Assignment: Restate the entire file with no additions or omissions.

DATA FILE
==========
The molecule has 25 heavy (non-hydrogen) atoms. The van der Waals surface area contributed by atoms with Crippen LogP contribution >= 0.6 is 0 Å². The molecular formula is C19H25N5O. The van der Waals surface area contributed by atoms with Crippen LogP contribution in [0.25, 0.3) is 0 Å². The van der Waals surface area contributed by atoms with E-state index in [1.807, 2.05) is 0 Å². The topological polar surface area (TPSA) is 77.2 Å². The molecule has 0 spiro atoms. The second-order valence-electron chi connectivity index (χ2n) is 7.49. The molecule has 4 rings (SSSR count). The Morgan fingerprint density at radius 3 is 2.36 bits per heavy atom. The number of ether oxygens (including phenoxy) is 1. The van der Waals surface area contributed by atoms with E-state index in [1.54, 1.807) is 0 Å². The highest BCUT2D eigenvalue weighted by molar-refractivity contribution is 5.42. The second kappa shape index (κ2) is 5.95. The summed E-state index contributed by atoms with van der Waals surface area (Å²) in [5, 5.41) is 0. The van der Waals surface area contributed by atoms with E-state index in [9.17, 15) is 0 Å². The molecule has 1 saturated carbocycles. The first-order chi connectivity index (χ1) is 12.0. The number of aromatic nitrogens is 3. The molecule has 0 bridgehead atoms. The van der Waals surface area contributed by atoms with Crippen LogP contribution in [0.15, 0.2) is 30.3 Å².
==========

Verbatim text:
The molecule has 25 heavy (non-hydrogen) atoms. The van der Waals surface area contributed by atoms with Crippen LogP contribution >= 0.6 is 0 Å². The molecular formula is C19H25N5O. The van der Waals surface area contributed by atoms with Crippen LogP contribution in [0.25, 0.3) is 0 Å². The van der Waals surface area contributed by atoms with E-state index in [1.807, 2.05) is 0 Å². The topological polar surface area (TPSA) is 77.2 Å². The molecule has 0 spiro atoms. The second-order valence-electron chi connectivity index (χ2n) is 7.49. The molecule has 4 rings (SSSR count). The Morgan fingerprint density at radius 3 is 2.36 bits per heavy atom. The number of ether oxygens (including phenoxy) is 1. The van der Waals surface area contributed by atoms with E-state index in [1.54, 1.807) is 0 Å². The highest BCUT2D eigenvalue weighted by molar-refractivity contribution is 5.42. The second kappa shape index (κ2) is 5.95. The summed E-state index contributed by atoms with van der Waals surface area (Å²) in [5, 5.41) is 0. The van der Waals surface area contributed by atoms with E-state index in [9.17, 15) is 0 Å². The molecule has 1 saturated carbocycles. The first-order chi connectivity index (χ1) is 12.0. The number of aromatic nitrogens is 3. The molecule has 0 bridgehead atoms. The van der Waals surface area contributed by atoms with Crippen LogP contribution in [0.15, 0.2) is 30.3 Å².